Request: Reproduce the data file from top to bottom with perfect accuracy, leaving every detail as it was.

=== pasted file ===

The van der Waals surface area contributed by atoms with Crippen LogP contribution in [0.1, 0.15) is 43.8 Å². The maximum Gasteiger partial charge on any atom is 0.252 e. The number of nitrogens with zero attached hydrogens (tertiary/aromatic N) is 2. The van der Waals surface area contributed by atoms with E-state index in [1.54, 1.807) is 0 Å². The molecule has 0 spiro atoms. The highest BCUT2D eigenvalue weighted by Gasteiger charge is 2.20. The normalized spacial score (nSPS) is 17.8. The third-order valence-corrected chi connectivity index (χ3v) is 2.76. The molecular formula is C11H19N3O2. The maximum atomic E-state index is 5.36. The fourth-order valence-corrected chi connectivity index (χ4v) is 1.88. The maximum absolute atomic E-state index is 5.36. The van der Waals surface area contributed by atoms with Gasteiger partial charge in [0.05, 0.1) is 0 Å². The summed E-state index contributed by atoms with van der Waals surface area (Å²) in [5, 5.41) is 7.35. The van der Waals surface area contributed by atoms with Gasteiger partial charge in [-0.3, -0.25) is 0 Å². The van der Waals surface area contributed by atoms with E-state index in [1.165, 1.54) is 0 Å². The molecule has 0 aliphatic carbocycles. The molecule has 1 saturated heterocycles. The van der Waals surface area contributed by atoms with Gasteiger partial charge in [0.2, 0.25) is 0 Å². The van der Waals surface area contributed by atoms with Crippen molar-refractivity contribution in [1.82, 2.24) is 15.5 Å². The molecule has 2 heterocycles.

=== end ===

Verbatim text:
The van der Waals surface area contributed by atoms with Crippen LogP contribution in [0.1, 0.15) is 43.8 Å². The maximum Gasteiger partial charge on any atom is 0.252 e. The number of nitrogens with zero attached hydrogens (tertiary/aromatic N) is 2. The van der Waals surface area contributed by atoms with E-state index in [1.54, 1.807) is 0 Å². The molecule has 0 spiro atoms. The highest BCUT2D eigenvalue weighted by Gasteiger charge is 2.20. The normalized spacial score (nSPS) is 17.8. The third-order valence-corrected chi connectivity index (χ3v) is 2.76. The molecular formula is C11H19N3O2. The maximum atomic E-state index is 5.36. The fourth-order valence-corrected chi connectivity index (χ4v) is 1.88. The maximum absolute atomic E-state index is 5.36. The van der Waals surface area contributed by atoms with Gasteiger partial charge in [0.05, 0.1) is 0 Å². The summed E-state index contributed by atoms with van der Waals surface area (Å²) in [5, 5.41) is 7.35. The van der Waals surface area contributed by atoms with Gasteiger partial charge in [-0.3, -0.25) is 0 Å². The van der Waals surface area contributed by atoms with E-state index in [1.165, 1.54) is 0 Å². The molecule has 0 aliphatic carbocycles. The molecule has 1 saturated heterocycles. The van der Waals surface area contributed by atoms with Gasteiger partial charge in [0.2, 0.25) is 0 Å². The van der Waals surface area contributed by atoms with Crippen molar-refractivity contribution in [1.82, 2.24) is 15.5 Å². The molecule has 2 heterocycles.